An Alternative Fabric-based Yield and Failure Criterion for Trabecular Bone

  • Ph. Zysset
  • L. Rincón

Preview

Unable to display preview. Download preview PDF.

Unable to display preview. Download preview PDF.

References

  1. Arcan, M., Hashin, Z., and Voloshin, A. (1978). A method to produce uniform plane-stress states with applications to fiber-reinforced materials. Exp. Mech. 18:141–146.CrossRefGoogle Scholar
  2. Arramon, Y. P., Mehrabadi, M. M., Martin, D. W., and Cowin, S. C. (2000). A multidimensional anisotropic strength criterion based on kelvin modes. Int. J. Solids Structures 37:2915–2935.CrossRefMATHGoogle Scholar
  3. Boehler, J. P., ed. (1987). Applications of Tensor Functions in Solid Mechanics. Wien: Springer-Verlag. CISM Courses and Lectures No. 292, International Centre for Mechanical Sciences.MATHGoogle Scholar
  4. Chang, W. C. W., Christensen, T. M., Pinilla, T. P., and Keaveny, T. M. (1999). Isotropy of uniaxial yield strains for bovine trabecular bone. J. Orthop. Res. 17:582–585.CrossRefGoogle Scholar
  5. Cowin, S. C., and He, Q.-C. (2005). Tensile and compressive stress yield criteria for cancellous bone. J. Biomech. 38:141–144.Google Scholar
  6. Cowin, S. C., and Van Buskirk, W. C. (1986). Thermodynamic restriction of the elastic constants of bone. J. Biomech. 19:85–87.CrossRefGoogle Scholar
  7. Cowin, S. C. (1985). The relationship between the elasticity tensor and the fabric tensor. Mech. Mat. 4:137–147.CrossRefGoogle Scholar
  8. Curnier, A., He, Q.-C., and Zysset, P. (1995). Conewise linear elastic materials. J. Elasticity 37:1–38.MathSciNetCrossRefMATHGoogle Scholar
  9. Deshpande, V. S., and Fleck, N. A. (2000). Isotropic constitutive model for metallic foams. J. Mech. Phys. Solids 48:1253–1283.CrossRefMATHGoogle Scholar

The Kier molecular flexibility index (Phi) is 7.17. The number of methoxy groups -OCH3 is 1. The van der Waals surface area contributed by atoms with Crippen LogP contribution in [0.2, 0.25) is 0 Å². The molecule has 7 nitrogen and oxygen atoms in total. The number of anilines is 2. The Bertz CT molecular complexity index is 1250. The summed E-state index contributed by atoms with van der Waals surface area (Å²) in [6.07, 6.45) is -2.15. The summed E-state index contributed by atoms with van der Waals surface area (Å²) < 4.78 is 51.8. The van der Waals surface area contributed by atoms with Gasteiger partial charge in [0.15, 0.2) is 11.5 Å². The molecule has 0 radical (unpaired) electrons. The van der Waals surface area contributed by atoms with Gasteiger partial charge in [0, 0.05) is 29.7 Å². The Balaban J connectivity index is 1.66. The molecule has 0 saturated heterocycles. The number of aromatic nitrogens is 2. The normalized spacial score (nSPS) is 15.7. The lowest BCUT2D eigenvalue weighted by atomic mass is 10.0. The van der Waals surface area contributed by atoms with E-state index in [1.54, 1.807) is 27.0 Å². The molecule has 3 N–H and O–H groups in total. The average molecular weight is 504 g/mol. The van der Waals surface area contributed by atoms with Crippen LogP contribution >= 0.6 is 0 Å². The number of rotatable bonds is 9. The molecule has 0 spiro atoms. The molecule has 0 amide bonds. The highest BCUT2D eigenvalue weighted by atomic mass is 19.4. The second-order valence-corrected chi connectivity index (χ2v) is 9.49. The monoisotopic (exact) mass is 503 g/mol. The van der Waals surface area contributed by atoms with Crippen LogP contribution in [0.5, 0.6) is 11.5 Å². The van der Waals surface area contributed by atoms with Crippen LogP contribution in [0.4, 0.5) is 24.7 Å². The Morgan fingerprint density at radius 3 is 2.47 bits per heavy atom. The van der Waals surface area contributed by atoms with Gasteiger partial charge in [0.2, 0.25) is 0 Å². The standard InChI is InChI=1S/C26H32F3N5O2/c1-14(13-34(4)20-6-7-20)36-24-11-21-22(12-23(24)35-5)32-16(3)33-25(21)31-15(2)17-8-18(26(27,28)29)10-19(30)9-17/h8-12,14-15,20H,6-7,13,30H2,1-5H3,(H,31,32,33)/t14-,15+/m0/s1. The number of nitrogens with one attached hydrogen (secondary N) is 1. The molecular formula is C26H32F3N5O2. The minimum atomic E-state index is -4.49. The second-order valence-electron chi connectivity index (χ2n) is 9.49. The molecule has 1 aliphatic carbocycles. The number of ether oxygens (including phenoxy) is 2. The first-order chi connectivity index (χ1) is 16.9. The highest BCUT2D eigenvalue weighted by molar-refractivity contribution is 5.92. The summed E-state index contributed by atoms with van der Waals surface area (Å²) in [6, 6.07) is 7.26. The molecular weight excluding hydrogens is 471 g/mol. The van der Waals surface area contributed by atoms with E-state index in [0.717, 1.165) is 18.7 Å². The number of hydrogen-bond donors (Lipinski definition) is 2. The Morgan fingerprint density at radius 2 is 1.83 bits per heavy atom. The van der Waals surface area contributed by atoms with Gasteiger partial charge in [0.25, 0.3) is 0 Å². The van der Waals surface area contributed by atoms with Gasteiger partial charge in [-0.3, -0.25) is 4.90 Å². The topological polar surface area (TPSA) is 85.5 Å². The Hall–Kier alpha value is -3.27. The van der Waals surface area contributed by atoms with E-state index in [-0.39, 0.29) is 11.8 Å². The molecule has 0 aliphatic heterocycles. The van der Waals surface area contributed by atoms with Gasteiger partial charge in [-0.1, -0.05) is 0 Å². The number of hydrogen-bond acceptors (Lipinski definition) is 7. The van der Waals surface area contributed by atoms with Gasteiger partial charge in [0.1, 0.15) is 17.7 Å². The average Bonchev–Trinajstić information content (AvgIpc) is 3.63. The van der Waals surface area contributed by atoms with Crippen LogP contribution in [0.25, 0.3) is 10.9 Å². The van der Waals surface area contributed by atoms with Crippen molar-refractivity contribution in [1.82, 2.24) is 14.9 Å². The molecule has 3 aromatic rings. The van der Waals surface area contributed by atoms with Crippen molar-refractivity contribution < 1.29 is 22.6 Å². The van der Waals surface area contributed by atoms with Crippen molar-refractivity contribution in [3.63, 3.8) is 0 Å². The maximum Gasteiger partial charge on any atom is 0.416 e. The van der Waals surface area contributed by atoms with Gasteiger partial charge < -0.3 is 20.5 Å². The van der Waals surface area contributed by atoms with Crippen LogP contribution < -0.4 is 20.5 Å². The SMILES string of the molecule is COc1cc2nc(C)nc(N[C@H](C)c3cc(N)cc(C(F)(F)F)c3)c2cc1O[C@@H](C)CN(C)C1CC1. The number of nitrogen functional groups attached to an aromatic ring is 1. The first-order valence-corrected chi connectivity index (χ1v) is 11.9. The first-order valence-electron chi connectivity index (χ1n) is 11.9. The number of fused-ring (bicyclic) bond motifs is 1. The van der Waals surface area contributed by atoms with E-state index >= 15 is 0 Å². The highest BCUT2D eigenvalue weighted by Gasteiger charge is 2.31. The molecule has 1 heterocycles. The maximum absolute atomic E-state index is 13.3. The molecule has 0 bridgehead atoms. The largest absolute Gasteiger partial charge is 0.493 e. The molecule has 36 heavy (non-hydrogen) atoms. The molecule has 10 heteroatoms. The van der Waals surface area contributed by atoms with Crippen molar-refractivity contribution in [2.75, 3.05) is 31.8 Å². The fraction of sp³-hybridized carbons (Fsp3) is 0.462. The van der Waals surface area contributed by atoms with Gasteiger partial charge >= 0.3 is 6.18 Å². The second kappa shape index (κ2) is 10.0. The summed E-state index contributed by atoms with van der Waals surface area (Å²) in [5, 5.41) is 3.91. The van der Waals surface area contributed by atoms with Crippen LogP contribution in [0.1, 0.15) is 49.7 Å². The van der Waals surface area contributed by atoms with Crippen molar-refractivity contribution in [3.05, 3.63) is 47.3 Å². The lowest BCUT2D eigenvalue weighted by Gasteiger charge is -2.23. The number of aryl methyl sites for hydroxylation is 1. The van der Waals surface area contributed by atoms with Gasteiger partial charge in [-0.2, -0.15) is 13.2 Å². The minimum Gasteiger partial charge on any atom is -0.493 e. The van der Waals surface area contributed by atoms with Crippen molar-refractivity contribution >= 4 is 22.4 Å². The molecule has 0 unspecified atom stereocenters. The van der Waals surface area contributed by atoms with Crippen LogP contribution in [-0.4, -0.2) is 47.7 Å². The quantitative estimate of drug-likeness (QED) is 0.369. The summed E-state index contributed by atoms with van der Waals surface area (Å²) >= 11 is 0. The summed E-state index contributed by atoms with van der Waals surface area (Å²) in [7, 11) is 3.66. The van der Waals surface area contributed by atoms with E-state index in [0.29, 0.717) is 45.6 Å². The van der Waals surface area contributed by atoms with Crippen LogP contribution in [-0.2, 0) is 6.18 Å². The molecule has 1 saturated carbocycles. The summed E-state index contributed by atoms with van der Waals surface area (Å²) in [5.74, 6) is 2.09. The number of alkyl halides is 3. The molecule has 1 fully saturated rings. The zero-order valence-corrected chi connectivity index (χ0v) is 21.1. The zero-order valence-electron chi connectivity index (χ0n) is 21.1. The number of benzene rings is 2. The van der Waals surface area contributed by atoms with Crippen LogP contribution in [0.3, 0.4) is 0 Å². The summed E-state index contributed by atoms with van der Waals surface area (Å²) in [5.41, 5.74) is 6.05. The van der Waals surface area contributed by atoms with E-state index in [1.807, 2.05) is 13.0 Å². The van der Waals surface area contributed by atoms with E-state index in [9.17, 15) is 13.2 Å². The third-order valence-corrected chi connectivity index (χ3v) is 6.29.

10. Fenech, C. M., and Keaveny, T. M. (1999). A cellular solid criterion for predicting the axial-shear failure properties of bovine trabecular bone. J. Biomech. Eng. 121:414–422.Google Scholar
  11. Gibson, L. J., and Ashby, M. F. (1988). Cellular solids. Oxford: Pergamon Press.MATHGoogle Scholar
  12. Gioux, G., McCormack, T. M., and Gibson, L. J. (2000). Failure of aluminium foams under multiaxial loads. Int. J. Mech. Sci. 42:1097–1117.CrossRefMATHGoogle Scholar
  13. Goulet, R. W., Goldstein, S. A., Ciarelli, M. J., Kuhn, J. L., Brown, M. B., and Feldkamp, L. A. (1994). The relationship between the structural and orthogonal compressive properties of trabecular bone. J. Biomech. 27: 375–389.CrossRefGoogle Scholar
  14. Harrigan, T. P., and Mann, R. W. (1984). Characterization of microstructural anisotropy in orthotropic materials using a second rank tensor. J. Mat. Sci. 19:761–767.CrossRefGoogle Scholar
  15. Hoffman, O. (1967). The brittle strength of orthotropic materials. J. Compos. Mater. 1:200–206.Google Scholar
  16. Kanatani, K.-I. (1984). Distribution of directional data and fabric tensors. Int. J. Eng. Sci. 22:149–164.MATHMathSciNetCrossRefGoogle Scholar